At least, as an over-powerful laptop isn't needed, at least this isn't very expensive.

          Also, has TrueCrypt been ported to PDAs ?
          A PDA running TrueCrypt and dual SD+USB hybrids cards (Sandisk and OCZ produce such beasts) seems another even cheaper solution.
          If the data can't be decrypted on the target machine when plugged with the card's USB connector, then plug it into the SD port of the PDA and decrypt data from there.

      • by EvanED (569694) <evaned@@@gmail...com> on Tuesday July 08, 2008 @05:22AM (#24097573)

        You don't mind exposing your secrets to a machine you don't have control over (and thus should not trust)? I don't recommend it.

        I'm not the OP, but this is being sillily unreasonable.

        For instance, I don't have admin rights on the computer in my office. So maybe I don't want to trust this computer entirely. But if I'm walking back and forth with my USB key most days, the major threat is me leaving the key sitting on the bus seat or something like that, not information being stolen while I'm on the work computer.

        It's not like just because you don't control a computer you don't trust it at all, or that just because something is in a TrueCrypt volume it's extremely sensitive.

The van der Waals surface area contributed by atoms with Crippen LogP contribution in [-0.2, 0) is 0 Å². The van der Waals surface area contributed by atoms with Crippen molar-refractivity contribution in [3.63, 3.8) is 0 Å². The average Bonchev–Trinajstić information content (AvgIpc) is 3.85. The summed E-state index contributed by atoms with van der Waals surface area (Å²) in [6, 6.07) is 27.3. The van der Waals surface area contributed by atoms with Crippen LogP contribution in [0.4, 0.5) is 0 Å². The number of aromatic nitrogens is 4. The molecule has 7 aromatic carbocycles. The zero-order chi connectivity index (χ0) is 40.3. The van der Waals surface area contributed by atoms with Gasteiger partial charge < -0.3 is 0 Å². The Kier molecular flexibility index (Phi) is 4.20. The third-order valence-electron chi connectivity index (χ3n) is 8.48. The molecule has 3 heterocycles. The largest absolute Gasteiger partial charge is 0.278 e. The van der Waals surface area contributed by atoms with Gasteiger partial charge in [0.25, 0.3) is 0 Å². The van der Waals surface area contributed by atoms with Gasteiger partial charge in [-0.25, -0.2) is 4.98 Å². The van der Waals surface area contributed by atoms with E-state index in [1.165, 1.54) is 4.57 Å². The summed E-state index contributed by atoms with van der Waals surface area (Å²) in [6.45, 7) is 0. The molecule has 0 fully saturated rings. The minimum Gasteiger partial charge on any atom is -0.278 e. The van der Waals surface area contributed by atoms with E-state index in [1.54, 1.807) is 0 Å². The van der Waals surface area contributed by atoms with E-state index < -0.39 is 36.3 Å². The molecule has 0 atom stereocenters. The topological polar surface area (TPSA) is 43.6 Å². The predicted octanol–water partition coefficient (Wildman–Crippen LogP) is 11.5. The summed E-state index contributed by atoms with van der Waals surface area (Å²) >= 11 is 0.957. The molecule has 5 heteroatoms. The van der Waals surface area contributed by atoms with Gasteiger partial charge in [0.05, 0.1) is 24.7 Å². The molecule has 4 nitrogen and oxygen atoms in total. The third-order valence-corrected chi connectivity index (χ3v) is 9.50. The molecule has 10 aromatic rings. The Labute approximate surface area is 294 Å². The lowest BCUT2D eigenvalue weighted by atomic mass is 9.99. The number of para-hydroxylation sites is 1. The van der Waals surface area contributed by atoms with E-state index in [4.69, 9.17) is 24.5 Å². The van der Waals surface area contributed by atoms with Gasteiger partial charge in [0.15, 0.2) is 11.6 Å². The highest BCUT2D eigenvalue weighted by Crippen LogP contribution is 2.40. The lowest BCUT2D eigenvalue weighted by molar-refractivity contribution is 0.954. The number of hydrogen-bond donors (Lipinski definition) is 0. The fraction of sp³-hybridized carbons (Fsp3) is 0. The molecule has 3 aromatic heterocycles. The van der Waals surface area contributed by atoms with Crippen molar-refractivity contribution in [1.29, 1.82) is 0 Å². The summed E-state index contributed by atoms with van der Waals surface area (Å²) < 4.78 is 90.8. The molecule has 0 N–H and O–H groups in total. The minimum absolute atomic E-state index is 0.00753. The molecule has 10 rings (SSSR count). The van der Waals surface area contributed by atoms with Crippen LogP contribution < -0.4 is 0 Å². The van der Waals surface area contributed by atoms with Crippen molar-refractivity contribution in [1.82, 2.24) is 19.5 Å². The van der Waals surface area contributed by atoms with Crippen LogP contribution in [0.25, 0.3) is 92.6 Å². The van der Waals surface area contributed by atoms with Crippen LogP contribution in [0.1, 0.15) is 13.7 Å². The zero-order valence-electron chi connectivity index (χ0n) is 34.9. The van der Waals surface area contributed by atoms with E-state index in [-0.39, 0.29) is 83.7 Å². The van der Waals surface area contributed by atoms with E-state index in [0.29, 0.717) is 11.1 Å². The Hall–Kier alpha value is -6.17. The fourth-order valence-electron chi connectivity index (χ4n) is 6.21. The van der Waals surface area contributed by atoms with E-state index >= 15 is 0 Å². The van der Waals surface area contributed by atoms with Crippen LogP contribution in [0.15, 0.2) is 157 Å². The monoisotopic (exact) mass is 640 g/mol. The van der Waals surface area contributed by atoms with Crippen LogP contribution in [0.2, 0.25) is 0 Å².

• by Atti K. (1169503) on Tuesday July 08, 2008 @05:52AM (#24097739)

          For instance, I don't have admin rights on the computer in my office. So maybe I don't want to trust this computer entirely.

          I do have admin rights to my computer at the office, but I don't trust it 100%. Why? Because any network admin in the company also has admin rights on it. And of course it was not installed by me, and runs some of their custom stuff...

          • Re: (Score:3, Funny)

            by 74nova (737399)
            Check my eBay store, I have a fantastic line of new lead-lined foil hats for you

            I had to say that, but in reality I suppose I work at too small a company to really comment.
        • by subreality (157447) on Tuesday July 08, 2008 @06:26AM (#24097933)

          I'm not the OP, but this is being sillily unreasonable.

          Not necessarily. Do you consider your data safe in the hands of everyone who has admin rights to the machine? Do they keep the machine patched and secured to a level appropriate for your secrets?

          The answers to these questions depend on your threat model.

    • I work as a consultant and often use Truecrypt on my USB key in traveller mode on sites where I work. The top thing on my wishlist is to be able to run/install Truecrypt on a Windows machine without admin rights.

      I'm surprised no one has come up with a stand-alone gui 'archive utility' for truecrypt volumes that works like winzip and the like - just treat the encrypted volume as one big archive file. It would probably have to be limited to FAT filesystems, but I suppose that would be OK for most USB applications.

    • by Anonymous Coward on Tuesday July 08, 2008 @05:19AM (#24097555)

      I work as a consultant and often use Truecrypt on my USB key in traveller mode on sites where I work. The top thing on my wishlist is to be able to run/install Truecrypt on a Windows machine without admin rights.